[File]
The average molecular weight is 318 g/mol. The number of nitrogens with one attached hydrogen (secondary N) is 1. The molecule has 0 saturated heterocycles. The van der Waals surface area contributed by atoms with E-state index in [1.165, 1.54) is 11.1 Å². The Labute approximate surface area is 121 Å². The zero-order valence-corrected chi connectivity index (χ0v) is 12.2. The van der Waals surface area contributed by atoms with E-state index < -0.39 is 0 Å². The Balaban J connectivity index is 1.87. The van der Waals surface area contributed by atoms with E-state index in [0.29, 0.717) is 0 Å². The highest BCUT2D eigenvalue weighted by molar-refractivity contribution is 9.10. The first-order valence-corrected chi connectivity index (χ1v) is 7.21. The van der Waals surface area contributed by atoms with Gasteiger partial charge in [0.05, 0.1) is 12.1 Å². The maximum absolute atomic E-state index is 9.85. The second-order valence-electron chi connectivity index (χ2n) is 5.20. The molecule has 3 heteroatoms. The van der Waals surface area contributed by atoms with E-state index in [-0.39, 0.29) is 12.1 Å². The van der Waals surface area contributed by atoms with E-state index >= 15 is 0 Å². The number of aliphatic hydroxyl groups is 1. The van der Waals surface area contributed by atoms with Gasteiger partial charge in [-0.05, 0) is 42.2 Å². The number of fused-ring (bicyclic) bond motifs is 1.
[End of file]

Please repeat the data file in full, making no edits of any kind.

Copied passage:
The average molecular weight is 318 g/mol. The number of nitrogens with one attached hydrogen (secondary N) is 1. The molecule has 0 saturated heterocycles. The van der Waals surface area contributed by atoms with E-state index in [1.165, 1.54) is 11.1 Å². The Labute approximate surface area is 121 Å². The zero-order valence-corrected chi connectivity index (χ0v) is 12.2. The van der Waals surface area contributed by atoms with E-state index < -0.39 is 0 Å². The Balaban J connectivity index is 1.87. The van der Waals surface area contributed by atoms with E-state index in [0.29, 0.717) is 0 Å². The highest BCUT2D eigenvalue weighted by molar-refractivity contribution is 9.10. The first-order valence-corrected chi connectivity index (χ1v) is 7.21. The van der Waals surface area contributed by atoms with Gasteiger partial charge in [0.05, 0.1) is 12.1 Å². The maximum absolute atomic E-state index is 9.85. The second-order valence-electron chi connectivity index (χ2n) is 5.20. The molecule has 3 heteroatoms. The van der Waals surface area contributed by atoms with E-state index in [-0.39, 0.29) is 12.1 Å². The van der Waals surface area contributed by atoms with E-state index >= 15 is 0 Å². The number of aliphatic hydroxyl groups is 1. The van der Waals surface area contributed by atoms with Gasteiger partial charge in [-0.05, 0) is 42.2 Å². The number of fused-ring (bicyclic) bond motifs is 1.